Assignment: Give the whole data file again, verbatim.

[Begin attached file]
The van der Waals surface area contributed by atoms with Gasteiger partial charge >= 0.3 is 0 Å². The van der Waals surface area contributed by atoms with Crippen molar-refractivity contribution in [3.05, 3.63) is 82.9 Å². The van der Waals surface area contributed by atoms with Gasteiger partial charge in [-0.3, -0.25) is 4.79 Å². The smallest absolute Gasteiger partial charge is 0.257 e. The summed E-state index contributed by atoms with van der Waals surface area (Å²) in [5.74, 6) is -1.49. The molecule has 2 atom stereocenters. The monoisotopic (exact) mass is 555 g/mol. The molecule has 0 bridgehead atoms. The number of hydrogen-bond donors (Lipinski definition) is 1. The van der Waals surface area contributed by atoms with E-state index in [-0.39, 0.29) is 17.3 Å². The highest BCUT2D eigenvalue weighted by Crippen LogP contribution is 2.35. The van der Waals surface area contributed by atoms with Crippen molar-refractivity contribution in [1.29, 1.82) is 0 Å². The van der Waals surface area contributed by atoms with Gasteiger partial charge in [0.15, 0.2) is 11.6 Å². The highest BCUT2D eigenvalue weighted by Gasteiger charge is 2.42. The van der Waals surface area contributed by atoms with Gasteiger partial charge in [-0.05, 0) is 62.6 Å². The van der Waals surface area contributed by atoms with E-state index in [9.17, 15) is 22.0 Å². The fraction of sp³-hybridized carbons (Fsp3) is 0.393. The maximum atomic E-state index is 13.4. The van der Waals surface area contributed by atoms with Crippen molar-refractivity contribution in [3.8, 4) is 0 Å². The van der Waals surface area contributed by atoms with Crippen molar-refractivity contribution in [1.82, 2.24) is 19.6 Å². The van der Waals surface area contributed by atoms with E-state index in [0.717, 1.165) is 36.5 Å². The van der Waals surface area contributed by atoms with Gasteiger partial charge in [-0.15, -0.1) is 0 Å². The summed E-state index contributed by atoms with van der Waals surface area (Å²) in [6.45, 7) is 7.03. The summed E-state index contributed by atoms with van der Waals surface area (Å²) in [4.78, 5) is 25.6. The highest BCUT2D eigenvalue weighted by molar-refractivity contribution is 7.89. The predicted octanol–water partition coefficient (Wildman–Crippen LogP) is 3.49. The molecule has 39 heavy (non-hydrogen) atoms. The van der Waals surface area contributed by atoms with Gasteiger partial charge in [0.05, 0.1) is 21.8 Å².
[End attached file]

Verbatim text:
The van der Waals surface area contributed by atoms with Gasteiger partial charge >= 0.3 is 0 Å². The van der Waals surface area contributed by atoms with Crippen molar-refractivity contribution in [3.05, 3.63) is 82.9 Å². The van der Waals surface area contributed by atoms with Gasteiger partial charge in [-0.3, -0.25) is 4.79 Å². The smallest absolute Gasteiger partial charge is 0.257 e. The summed E-state index contributed by atoms with van der Waals surface area (Å²) in [5.74, 6) is -1.49. The molecule has 2 atom stereocenters. The monoisotopic (exact) mass is 555 g/mol. The molecule has 0 bridgehead atoms. The number of hydrogen-bond donors (Lipinski definition) is 1. The van der Waals surface area contributed by atoms with E-state index in [-0.39, 0.29) is 17.3 Å². The highest BCUT2D eigenvalue weighted by Crippen LogP contribution is 2.35. The van der Waals surface area contributed by atoms with Crippen molar-refractivity contribution in [1.29, 1.82) is 0 Å². The van der Waals surface area contributed by atoms with Gasteiger partial charge in [0.15, 0.2) is 11.6 Å². The highest BCUT2D eigenvalue weighted by Gasteiger charge is 2.42. The van der Waals surface area contributed by atoms with Gasteiger partial charge in [-0.05, 0) is 62.6 Å². The van der Waals surface area contributed by atoms with E-state index in [9.17, 15) is 22.0 Å². The fraction of sp³-hybridized carbons (Fsp3) is 0.393. The maximum atomic E-state index is 13.4. The van der Waals surface area contributed by atoms with Crippen molar-refractivity contribution in [3.8, 4) is 0 Å². The van der Waals surface area contributed by atoms with Crippen molar-refractivity contribution in [1.82, 2.24) is 19.6 Å². The van der Waals surface area contributed by atoms with E-state index in [0.717, 1.165) is 36.5 Å². The van der Waals surface area contributed by atoms with Gasteiger partial charge in [-0.15, -0.1) is 0 Å². The summed E-state index contributed by atoms with van der Waals surface area (Å²) in [6.45, 7) is 7.03. The summed E-state index contributed by atoms with van der Waals surface area (Å²) in [4.78, 5) is 25.6. The highest BCUT2D eigenvalue weighted by molar-refractivity contribution is 7.89. The predicted octanol–water partition coefficient (Wildman–Crippen LogP) is 3.49. The molecule has 39 heavy (non-hydrogen) atoms. The van der Waals surface area contributed by atoms with Gasteiger partial charge in [0.05, 0.1) is 21.8 Å².